by Chris Taylor MFT, Author “Back To Basics”
How many times have we heard or used the cliché, “what are you going to do, work at McDonalds?” Parents try to instill the love for education in their teens to give them a better future. For many families this is a smooth sailing process with only the occasional difficulty. For others, it is a source of constant stress and worry. Regardless of whether it is occasional or more frequent, her are three tips to addressing any school issue.
1. Engage the school. As a parent it is important to know who is in your teen’s life. This does not only mean the other kids they are hanging out with. From the very first day of the school year, email all your teens teachers. Let them know who you are. Let them know past struggles and what you have known to be successful in the past. Teachers are overworked and stressed and welcome the insight and help you can provide. This connection also ensures you will hear of problems as they occur not once the evolve into bigger issues.
2. Set meetings and make sure the teen is present. Teach your teen that you will create a forum for issues to be addressed but that they need to own the process by showing up and contributing to the dialogue. Do not let them play the victim and teach them how to prepare an agenda and effectively communicate their beliefs. Too many times we coddle our teens in these situations instead of teaching them the responsible way of handling problems. Parents are partners in this process.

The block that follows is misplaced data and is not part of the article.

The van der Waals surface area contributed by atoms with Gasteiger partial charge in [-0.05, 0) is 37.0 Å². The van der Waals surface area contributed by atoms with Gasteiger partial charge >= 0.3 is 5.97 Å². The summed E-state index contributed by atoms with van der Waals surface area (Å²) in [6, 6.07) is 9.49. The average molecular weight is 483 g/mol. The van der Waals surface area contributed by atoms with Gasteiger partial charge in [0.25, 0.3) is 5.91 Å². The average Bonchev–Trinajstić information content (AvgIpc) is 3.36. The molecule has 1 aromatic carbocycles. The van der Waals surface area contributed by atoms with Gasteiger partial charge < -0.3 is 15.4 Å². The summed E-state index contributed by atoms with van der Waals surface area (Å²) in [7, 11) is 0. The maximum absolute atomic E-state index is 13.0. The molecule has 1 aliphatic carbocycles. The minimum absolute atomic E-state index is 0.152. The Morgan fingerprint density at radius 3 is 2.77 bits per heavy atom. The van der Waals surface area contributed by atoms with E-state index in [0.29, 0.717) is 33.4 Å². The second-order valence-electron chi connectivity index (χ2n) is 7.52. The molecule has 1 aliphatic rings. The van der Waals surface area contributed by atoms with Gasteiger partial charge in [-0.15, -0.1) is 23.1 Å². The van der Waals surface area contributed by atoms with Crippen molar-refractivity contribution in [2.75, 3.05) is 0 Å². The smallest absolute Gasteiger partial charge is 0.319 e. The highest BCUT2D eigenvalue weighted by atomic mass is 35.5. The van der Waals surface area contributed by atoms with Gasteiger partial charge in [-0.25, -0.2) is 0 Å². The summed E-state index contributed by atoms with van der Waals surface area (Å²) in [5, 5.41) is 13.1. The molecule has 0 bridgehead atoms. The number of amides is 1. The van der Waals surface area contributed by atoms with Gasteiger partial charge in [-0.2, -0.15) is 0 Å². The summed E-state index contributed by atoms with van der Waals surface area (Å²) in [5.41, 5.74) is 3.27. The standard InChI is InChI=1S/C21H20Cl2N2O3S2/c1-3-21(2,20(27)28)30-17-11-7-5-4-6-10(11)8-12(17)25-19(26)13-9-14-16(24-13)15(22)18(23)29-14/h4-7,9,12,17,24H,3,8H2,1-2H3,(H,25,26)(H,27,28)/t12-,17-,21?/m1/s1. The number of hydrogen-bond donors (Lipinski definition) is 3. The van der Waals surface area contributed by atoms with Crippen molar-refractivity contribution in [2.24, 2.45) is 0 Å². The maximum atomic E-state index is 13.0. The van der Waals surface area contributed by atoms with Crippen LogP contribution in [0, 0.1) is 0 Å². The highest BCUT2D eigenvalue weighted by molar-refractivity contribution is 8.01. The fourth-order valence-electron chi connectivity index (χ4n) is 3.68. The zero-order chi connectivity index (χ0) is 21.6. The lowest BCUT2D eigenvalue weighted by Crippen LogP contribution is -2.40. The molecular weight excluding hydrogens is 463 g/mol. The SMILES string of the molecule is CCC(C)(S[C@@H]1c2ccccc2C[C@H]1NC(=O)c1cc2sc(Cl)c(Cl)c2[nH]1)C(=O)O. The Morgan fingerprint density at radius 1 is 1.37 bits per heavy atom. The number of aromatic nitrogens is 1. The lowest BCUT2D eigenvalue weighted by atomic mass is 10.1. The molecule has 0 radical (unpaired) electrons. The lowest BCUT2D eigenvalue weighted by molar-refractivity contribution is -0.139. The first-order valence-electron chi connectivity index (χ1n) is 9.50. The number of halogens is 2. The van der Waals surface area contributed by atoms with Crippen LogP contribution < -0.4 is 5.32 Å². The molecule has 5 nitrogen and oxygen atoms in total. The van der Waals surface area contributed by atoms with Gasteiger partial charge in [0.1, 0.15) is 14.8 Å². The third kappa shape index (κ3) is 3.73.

3. Teach your teen to let go of the need to like or be liked by teachers. So, may teens will give their power and control away because a teacher doesn’t like them. Here’s the truth, they are probably right, but who cares. If the focus is on mean old Ms. Patterson, then they are victimizing themselves and setting up a justification for lack of effort. Do not allow your teen to reject the class because their feelings are hurt. They will suffer in the long run and mean old Ms. Patterson could care less. Teach your teen to deal with negative personalities by conquering with performance and killing with kindness. This skill will serve them well for the rest of their life.
With these three tips you can help partner with your teen to teach them that life isn’t fair, bad teachers are a reality, but ultimately that should have no bearing whatsoever on their education. Help your teen mature by teaching them the realities of life in a proactive, process oriented approach.